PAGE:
It was clearly a mammoth operation. Over a hundred Dominoes-Shogunates in their blue rain jackets, paper back-banners flapping in the damp air, were occupying every street corner and road crossing for a mile square. The queue outside the pizza chain store went around the block, an endless chattering row of young faces corralled by promises of free food. Even the schoolkids wandering around at lunchtime and the hobos squatting on the curbs were munching on pizza. Dominoes had gone all-out on leading loss campaign, and their could be only one explanation. It was Edinburgh University’s freshers week.
Nobody really understands how big freshers week is – least of all the freshers themselves – until they attend the University’s societies fair. The Pleasance students complex is shoulder-to-shoulder mobbed by nigh-on ten thousand youths seeking out any one of over a hundred student societies, all with their own stalls, banners and fliers. Fencers rub shoulders with the hockey team, political activists with the Bulgarian society, the debater’s union alongside film soc and, yes, even a Harry Potter society. Every conceivable activity and more is represented. For two days the full might of the student community is on display, and the city is awash with new recruits from Princes Street to Marchmont. Arthur’s Seat is crawling like an anthill and even the Pollock Halls cat is plotting about how to steal the giant moose head in the student union.
There is a special pain for a 4th year like me, watching these freshers legions going about their nervous, frantic activity this week. I sometimes wonder whether I too was observed by a distant, silently judgmental band of old hands when I was struggling to remember which one was the Teviot union and which one was Potterow. The simple fact is that we all get older, and as our years of service lengthen so our attitude blossoms black blotches of cynicism. This year’s cut of fresh meat seems even more devoid of respect or common sense than that of 2012/13. They infest our bars and our clubs and our pubs, only travelling in vast packs, demanding to know “what house” we’re from, what we study, who we are, as though any of them will remember in the morning. None of them have the foresight to realise that the friendships they so desperately make this week won’t last a year. They act as though they know everything, they decry the best events and venues as poor simply to sound knowledgeable to their pack-mates. They call everyone “mate” because they can’t remember any names. They are desperate not to appear vulnerable. They don’t realise the Dominos they’ve just been hooked on will leave them vastly out of pocket. Worst of all they spread diseases, “fresher’s flu” which reliably decimates the student population and staff each and every year. And none of them seem to know what’s coming.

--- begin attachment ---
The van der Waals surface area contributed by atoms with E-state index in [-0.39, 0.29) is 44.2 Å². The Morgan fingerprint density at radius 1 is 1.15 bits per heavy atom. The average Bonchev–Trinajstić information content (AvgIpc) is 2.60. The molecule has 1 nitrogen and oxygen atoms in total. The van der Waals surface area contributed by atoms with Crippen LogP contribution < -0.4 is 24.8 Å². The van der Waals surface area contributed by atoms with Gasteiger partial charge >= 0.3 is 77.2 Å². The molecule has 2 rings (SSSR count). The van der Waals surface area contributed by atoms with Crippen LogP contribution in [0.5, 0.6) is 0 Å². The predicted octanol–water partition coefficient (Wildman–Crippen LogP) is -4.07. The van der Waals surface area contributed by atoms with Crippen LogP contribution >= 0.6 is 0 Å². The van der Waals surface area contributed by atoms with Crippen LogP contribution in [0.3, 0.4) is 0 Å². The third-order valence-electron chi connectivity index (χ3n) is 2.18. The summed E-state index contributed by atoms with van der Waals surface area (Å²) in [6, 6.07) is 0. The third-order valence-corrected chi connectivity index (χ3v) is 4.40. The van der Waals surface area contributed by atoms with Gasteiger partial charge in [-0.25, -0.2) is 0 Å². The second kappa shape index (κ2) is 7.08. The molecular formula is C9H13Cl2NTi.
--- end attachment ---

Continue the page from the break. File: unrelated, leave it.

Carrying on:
By November blessed reality will have asserted itself. “The grind” will have claimed many scalps. The sudden impact of a vast workload, essay stress followed by exam stress heaped upon the outrageous demands of University social interaction will thin the ranks. Dropouts will be numerous. People will disappear from their dorms overnight, kit evacuated, returned home with only horrid, stress-filled memories. University, people will say, is not for me. And they’re right. It takes a special breed. It’s a mindset, not just a box to be ticked when asked about your employment status.
Those who survive into 2nd year may think they’ve made it, seen it all, done it all. They can’t know the difficulties of flat wrangling, electricity bills, the chill that pervade Edinburgh apartments, the arguments with fellow flatmates, the broken heating and winter snows and ramped-up essay deadlines. More will drop out or simply not make the grade. This wasn’t what they signed on for. This wasn’t what society told them to expect when they went to Uni.
Where does that leave us, we few, we happy few, we band of final years? University is still easily the best thing to have ever happened to me. But I worry for the fresh meat, I really do. They don’t seem to understand the basics. When to go out and when to stay in, when to work and when to play. If they don’t learn fast they’ll do what I and most of my friends did in first year – tread a tenuous tightrope with both failed grades and mental breakdown yawning beneath. Sadly, they won’t be told.
Like every new cut, only their own experiences will provide any possibility of salvation.